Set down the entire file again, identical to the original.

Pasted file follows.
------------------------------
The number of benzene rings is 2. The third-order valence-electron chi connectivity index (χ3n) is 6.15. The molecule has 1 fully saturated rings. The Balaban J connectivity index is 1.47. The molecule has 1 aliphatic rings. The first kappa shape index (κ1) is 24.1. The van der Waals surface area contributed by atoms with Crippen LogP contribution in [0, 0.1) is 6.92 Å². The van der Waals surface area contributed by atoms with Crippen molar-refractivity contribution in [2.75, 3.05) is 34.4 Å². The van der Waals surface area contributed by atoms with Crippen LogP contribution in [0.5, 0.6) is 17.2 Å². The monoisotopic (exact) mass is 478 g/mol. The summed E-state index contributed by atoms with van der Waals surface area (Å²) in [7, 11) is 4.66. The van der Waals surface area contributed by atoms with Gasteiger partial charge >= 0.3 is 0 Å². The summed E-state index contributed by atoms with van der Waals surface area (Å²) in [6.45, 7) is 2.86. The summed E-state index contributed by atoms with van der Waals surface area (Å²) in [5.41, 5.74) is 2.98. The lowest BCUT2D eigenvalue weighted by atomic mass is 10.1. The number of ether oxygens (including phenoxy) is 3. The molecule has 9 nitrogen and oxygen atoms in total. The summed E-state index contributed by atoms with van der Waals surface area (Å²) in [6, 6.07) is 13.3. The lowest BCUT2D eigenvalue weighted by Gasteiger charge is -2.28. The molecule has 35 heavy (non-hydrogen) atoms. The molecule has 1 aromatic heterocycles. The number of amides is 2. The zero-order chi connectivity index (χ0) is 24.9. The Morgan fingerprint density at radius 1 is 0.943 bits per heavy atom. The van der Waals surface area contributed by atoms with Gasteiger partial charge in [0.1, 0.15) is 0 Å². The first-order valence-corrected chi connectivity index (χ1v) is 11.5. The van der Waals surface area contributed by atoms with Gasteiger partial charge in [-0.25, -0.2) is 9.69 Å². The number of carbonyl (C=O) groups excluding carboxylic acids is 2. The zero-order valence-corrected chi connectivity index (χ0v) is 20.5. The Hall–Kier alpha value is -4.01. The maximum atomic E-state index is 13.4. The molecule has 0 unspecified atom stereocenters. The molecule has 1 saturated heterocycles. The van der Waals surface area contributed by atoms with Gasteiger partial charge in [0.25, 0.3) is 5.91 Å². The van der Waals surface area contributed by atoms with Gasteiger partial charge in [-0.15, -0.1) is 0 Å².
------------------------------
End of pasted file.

The number of benzene rings is 2. The third-order valence-electron chi connectivity index (χ3n) is 6.15. The molecule has 1 fully saturated rings. The Balaban J connectivity index is 1.47. The molecule has 1 aliphatic rings. The first kappa shape index (κ1) is 24.1. The van der Waals surface area contributed by atoms with Crippen LogP contribution in [0, 0.1) is 6.92 Å². The van der Waals surface area contributed by atoms with Crippen molar-refractivity contribution in [2.75, 3.05) is 34.4 Å². The van der Waals surface area contributed by atoms with Crippen LogP contribution in [0.5, 0.6) is 17.2 Å². The monoisotopic (exact) mass is 478 g/mol. The summed E-state index contributed by atoms with van der Waals surface area (Å²) in [7, 11) is 4.66. The van der Waals surface area contributed by atoms with Gasteiger partial charge >= 0.3 is 0 Å². The summed E-state index contributed by atoms with van der Waals surface area (Å²) in [6.45, 7) is 2.86. The summed E-state index contributed by atoms with van der Waals surface area (Å²) in [5.41, 5.74) is 2.98. The lowest BCUT2D eigenvalue weighted by atomic mass is 10.1. The number of ether oxygens (including phenoxy) is 3. The molecule has 9 nitrogen and oxygen atoms in total. The summed E-state index contributed by atoms with van der Waals surface area (Å²) in [6, 6.07) is 13.3. The lowest BCUT2D eigenvalue weighted by Gasteiger charge is -2.28. The molecule has 35 heavy (non-hydrogen) atoms. The molecule has 1 aromatic heterocycles. The number of amides is 2. The zero-order chi connectivity index (χ0) is 24.9. The Morgan fingerprint density at radius 1 is 0.943 bits per heavy atom. The van der Waals surface area contributed by atoms with Gasteiger partial charge in [0.1, 0.15) is 0 Å². The first-order valence-corrected chi connectivity index (χ1v) is 11.5. The van der Waals surface area contributed by atoms with Gasteiger partial charge in [-0.25, -0.2) is 9.69 Å². The number of carbonyl (C=O) groups excluding carboxylic acids is 2. The zero-order valence-corrected chi connectivity index (χ0v) is 20.5. The Hall–Kier alpha value is -4.01. The maximum atomic E-state index is 13.4. The molecule has 0 unspecified atom stereocenters. The molecule has 1 saturated heterocycles. The van der Waals surface area contributed by atoms with Gasteiger partial charge in [0.25, 0.3) is 5.91 Å². The van der Waals surface area contributed by atoms with Gasteiger partial charge in [-0.15, -0.1) is 0 Å².